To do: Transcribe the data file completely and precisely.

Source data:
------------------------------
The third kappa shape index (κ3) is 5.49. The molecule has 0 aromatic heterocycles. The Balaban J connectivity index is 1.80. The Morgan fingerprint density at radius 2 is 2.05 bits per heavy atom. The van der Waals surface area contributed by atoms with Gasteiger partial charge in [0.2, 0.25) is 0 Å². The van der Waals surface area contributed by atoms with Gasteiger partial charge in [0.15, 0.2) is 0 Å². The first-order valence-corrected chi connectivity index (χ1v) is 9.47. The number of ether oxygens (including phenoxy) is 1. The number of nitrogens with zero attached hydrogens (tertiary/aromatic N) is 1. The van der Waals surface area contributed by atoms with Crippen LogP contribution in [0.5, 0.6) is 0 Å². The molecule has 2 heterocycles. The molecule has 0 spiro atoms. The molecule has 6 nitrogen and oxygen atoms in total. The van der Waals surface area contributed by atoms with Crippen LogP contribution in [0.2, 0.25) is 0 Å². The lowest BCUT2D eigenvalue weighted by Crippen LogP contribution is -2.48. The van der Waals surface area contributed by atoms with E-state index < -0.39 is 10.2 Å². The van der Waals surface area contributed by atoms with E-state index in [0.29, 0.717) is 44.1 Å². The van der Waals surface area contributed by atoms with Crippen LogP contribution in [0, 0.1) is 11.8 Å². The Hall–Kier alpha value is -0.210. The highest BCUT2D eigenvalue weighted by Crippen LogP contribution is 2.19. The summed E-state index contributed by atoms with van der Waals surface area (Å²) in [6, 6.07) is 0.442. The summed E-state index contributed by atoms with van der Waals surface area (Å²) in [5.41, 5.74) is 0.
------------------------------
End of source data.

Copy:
The third kappa shape index (κ3) is 5.49. The molecule has 0 aromatic heterocycles. The Balaban J connectivity index is 1.80. The Morgan fingerprint density at radius 2 is 2.05 bits per heavy atom. The van der Waals surface area contributed by atoms with Gasteiger partial charge in [0.2, 0.25) is 0 Å². The van der Waals surface area contributed by atoms with Gasteiger partial charge in [0.15, 0.2) is 0 Å². The first-order valence-corrected chi connectivity index (χ1v) is 9.47. The number of ether oxygens (including phenoxy) is 1. The number of nitrogens with zero attached hydrogens (tertiary/aromatic N) is 1. The van der Waals surface area contributed by atoms with Crippen LogP contribution in [0.5, 0.6) is 0 Å². The molecule has 2 heterocycles. The molecule has 0 spiro atoms. The molecule has 6 nitrogen and oxygen atoms in total. The van der Waals surface area contributed by atoms with Crippen LogP contribution in [0.2, 0.25) is 0 Å². The lowest BCUT2D eigenvalue weighted by Crippen LogP contribution is -2.48. The van der Waals surface area contributed by atoms with E-state index < -0.39 is 10.2 Å². The van der Waals surface area contributed by atoms with E-state index in [0.29, 0.717) is 44.1 Å². The van der Waals surface area contributed by atoms with Crippen LogP contribution in [0, 0.1) is 11.8 Å². The Hall–Kier alpha value is -0.210. The highest BCUT2D eigenvalue weighted by Crippen LogP contribution is 2.19. The summed E-state index contributed by atoms with van der Waals surface area (Å²) in [6, 6.07) is 0.442. The summed E-state index contributed by atoms with van der Waals surface area (Å²) in [5.41, 5.74) is 0.